Potts, others in the GOP support McAuliffe

Posted: October 9, 2013

The Winchester Star

Former GOP state Sen. H. Russell Potts speaks Tuesday afternoon at Rouss City Hall, where he announced his endorsement of Democratic gubernatorial candidate Terry McAuliffe. (Photo by Scott Mason/The Winchester Star)
Former Republican state senators H. Russell Potts (from left) and John Chichester pose with State Corporation Commission head Clinton Miller and former state Sen. Brandon Bell, all of whom endorsed Democrat Terry McAuliffe for governor on Tuesday afternoon at Rouss City Hall. (Photo by Scott Mason/The Winchester Star)

WINCHESTER — Former state Sen. H. Russell Potts Jr. and several of his former General Assembly colleagues — all Republicans — have endorsed Democratic gubernatorial candidate Terry McAuliffe.

Potts, of Winchester, hosted a press conference in the City Council chambers at Rouss City Hall on Tuesday. With him were John Chichester, who was Senate president pro tempore and chairman of the Finance Committee; former Del. Jim Dillard, who was chairman of the Education Committee; and former Sen. Brandon Bell.

Potts said he was hosting a reception for McAuliffe — who is running against Republican Ken Cuccinelli, the state’s attorney general, in the Nov. 5 election — at his home on Tuesday night.

Chichester represented Stafford from 1978 until 2008, although he said he was a Democratic candidate for the House of Delegates in 1969, losing in the primary.

Dillard, a former educator who represented Fairfax County for one term in the 1970s, and again from 1980 until 2005, said he supports McAuliffe because “[He] sees education is an investment, whereas Cuccinelli sees it as an expense.”

“[Cuccinelli] has been a big supporter of vouchers and tuition tax credits, all of which are going to take money away from public education,” Dillard said.

Bell, who served in the state Senate in the 1990s and was again elected a decade ago, said he spent time on the Senate floor with Cuccinelli.

“I’ve got some concerns about where his priorities are going to be,” said Bell, of Roanoke. “I think above all, Terry’s priority’s going to be Virginia, and I think Ken’s priority is going to be whatever it takes for Ken to get on a conservative talk show, Fox News. It will be running for another office.”

Potts, who made an independent run for governor in 2005, said he felt the Republican Party had left him. He said McAuliffe would work with Democrats and Republicans.

“You govern in a bipartisan fashion,” Potts said. “It’s the only way you can be successful.

“I love Virginia so much I know that we would be headed down the wrong path with Ken Cuccinelli as our governor. What’s happening on Capitol Hill is a shining example of the importance of having a leader who understands how to bring people together and look for solutions,” Potts said.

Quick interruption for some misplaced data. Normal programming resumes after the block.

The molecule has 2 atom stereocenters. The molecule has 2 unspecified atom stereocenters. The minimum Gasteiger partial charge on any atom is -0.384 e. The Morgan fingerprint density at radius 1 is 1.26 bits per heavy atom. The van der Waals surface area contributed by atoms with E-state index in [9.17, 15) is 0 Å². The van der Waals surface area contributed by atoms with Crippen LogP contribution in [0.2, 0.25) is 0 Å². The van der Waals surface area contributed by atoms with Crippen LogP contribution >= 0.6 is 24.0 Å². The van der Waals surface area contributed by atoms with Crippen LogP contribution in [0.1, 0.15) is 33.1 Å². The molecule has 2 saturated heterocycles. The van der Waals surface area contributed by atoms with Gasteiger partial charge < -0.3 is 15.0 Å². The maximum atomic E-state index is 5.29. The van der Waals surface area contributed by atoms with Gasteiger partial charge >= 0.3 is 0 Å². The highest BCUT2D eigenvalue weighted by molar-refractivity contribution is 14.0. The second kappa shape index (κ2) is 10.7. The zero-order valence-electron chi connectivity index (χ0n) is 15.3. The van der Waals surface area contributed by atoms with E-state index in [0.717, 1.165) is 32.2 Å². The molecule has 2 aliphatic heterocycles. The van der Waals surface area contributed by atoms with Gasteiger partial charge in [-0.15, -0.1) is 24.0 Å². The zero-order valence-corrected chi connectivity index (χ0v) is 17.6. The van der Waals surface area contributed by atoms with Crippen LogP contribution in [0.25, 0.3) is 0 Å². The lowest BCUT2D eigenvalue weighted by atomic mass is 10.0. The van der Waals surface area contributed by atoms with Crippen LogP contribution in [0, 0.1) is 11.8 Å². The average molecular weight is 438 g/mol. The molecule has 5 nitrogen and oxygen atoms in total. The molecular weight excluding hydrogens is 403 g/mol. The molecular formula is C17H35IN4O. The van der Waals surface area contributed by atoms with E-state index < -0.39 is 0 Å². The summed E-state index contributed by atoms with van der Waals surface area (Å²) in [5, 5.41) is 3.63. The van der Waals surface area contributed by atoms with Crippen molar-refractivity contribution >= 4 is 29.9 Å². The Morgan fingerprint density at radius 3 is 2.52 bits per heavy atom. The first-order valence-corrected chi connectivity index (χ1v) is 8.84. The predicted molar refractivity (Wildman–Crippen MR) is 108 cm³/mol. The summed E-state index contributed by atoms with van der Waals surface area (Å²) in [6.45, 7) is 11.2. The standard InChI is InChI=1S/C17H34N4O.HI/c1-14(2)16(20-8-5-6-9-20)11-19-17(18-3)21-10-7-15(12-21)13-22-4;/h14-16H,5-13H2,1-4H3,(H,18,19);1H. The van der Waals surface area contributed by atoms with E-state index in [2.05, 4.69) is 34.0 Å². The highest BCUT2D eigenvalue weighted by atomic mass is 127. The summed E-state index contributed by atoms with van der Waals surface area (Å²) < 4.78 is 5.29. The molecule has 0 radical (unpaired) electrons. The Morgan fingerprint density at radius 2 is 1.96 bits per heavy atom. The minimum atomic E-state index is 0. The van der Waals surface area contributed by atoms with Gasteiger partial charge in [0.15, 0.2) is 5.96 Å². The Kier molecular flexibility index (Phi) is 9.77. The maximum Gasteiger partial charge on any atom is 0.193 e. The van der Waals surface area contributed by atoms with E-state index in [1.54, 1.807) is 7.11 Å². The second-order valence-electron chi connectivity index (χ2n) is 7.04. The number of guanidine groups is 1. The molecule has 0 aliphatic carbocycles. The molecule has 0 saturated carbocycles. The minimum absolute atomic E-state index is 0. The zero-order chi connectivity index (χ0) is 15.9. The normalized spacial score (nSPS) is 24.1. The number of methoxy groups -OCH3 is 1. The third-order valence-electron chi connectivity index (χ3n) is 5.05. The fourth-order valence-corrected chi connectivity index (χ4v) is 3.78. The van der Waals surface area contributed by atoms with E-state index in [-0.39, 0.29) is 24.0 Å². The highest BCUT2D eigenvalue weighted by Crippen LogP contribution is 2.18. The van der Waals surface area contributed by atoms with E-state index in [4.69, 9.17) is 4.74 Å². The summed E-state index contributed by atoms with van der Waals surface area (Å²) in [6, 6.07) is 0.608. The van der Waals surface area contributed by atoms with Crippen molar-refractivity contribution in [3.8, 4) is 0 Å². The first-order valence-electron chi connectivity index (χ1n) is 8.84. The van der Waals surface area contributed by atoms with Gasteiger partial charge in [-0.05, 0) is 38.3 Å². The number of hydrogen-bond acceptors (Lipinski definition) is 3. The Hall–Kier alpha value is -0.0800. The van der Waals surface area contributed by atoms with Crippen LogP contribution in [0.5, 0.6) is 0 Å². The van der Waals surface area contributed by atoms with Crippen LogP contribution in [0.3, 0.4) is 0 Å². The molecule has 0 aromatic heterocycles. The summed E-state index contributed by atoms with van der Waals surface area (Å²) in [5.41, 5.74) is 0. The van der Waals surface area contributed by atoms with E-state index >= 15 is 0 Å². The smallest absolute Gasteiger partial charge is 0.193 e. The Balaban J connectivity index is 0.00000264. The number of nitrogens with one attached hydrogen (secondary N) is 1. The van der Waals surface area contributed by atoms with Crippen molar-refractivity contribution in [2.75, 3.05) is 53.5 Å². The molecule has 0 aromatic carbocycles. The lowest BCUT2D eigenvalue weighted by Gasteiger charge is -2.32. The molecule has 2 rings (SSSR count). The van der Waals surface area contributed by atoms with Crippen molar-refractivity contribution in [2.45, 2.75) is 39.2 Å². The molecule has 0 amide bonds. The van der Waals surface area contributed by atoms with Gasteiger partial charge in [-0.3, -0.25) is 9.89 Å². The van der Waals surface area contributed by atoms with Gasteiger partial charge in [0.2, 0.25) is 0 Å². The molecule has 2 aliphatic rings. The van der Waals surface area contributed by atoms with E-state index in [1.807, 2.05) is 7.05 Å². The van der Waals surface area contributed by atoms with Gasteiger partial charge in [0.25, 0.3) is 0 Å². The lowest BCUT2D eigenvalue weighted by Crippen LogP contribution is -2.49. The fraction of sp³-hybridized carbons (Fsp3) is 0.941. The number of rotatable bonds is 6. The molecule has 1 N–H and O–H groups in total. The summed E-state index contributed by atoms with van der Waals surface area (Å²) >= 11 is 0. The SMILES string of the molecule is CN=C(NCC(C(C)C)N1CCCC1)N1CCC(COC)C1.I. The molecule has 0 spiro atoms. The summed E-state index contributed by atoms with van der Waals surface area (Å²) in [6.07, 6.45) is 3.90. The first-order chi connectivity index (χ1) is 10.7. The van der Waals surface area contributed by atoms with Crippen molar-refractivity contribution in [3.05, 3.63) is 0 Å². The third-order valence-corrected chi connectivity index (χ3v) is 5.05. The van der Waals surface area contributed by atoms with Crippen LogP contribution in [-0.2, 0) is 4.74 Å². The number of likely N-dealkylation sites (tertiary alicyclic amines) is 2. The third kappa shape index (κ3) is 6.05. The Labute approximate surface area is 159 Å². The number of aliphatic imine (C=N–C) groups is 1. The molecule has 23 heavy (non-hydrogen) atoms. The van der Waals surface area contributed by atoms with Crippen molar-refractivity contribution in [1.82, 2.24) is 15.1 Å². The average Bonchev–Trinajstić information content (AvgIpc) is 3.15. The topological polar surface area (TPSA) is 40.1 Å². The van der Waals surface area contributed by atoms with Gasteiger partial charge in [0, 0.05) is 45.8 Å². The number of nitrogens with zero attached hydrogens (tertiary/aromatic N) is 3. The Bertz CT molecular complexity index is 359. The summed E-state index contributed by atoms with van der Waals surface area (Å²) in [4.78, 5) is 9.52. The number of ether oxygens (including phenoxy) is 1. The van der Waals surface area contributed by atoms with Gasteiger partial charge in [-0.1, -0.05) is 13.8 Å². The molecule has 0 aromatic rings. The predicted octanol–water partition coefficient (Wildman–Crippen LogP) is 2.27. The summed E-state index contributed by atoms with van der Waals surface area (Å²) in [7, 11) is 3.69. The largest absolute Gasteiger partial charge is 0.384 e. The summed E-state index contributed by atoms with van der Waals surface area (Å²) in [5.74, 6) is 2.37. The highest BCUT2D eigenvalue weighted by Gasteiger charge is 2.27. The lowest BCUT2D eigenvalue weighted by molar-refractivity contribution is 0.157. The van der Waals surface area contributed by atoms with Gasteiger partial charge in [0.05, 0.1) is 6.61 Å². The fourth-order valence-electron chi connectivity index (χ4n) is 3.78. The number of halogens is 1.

With regard to McAuliffe not having prior legislative experience, Dillard said, “Neither did [Democrat Mark] Warner [now one of Virginia’s U.S. senators]. I think he was probably the best governor I served under.”

Regarding criticisms of McAuliffe’s business dealings, Bell said that isn’t unusual for an entrepreneur. “He took a risk. That’s what you do [as an entrepreneur]. If Terry McAuliffe created one job, that’s one job more than Ken Cuccinelli.”

Warner had his own business failings, Chichester said.

“Virtually any successful businessman that you will ever meet has had his share of failures,” Potts added.

The former lawmakers dismissed concerns that McAuliffe would try to get rid of Virginia’s status as a right-to-work state — which secures the right of employees to decide for themselves whether to join or financially support a union.

Potts said McAuliffe understands the importance of that status, and Bell said no such bill would ever land on a governor’s desk.

The men lamented the extreme turn the GOP has taken in the past five years.

“It’s so tragic that the Republican Party insists on nominating these far-right candidates,” Dillard said.

He said extremist candidates are reaching the ballot via conventions and primaries during which a small portion of the party votes.

Chichester said the candidates are then beholden to a handful of party members.

“[In] 2009, the state party flipped,” Bell said. “Ken Cuccinelli saw that as a great opportunity.”

According to Anna Nix, his campaign press secretary, Cuccinelli has enjoyed “broad bipartisan support” in his gubernatorial campaign, including from a Democratic Richmond School Board member.

“Just this weekend, lifelong Democrat Page Snyder hosted a rally for Ken at her home in Prince William County,” she said via email on Tuesday night. “She’s supporting Ken because she knows he’s the only candidate who will approach every issue honestly and with conviction.

“While Terry McAuliffe doubles down on his one-dimensional, negative campaign, Ken Cuccinelli is squarely focused on the issues that matter most to Virginians: growing our economy, creating 58,000 new jobs and improving education for our children,” Nix said.

— Contact Sally Voth atsvoth@winchesterstar.com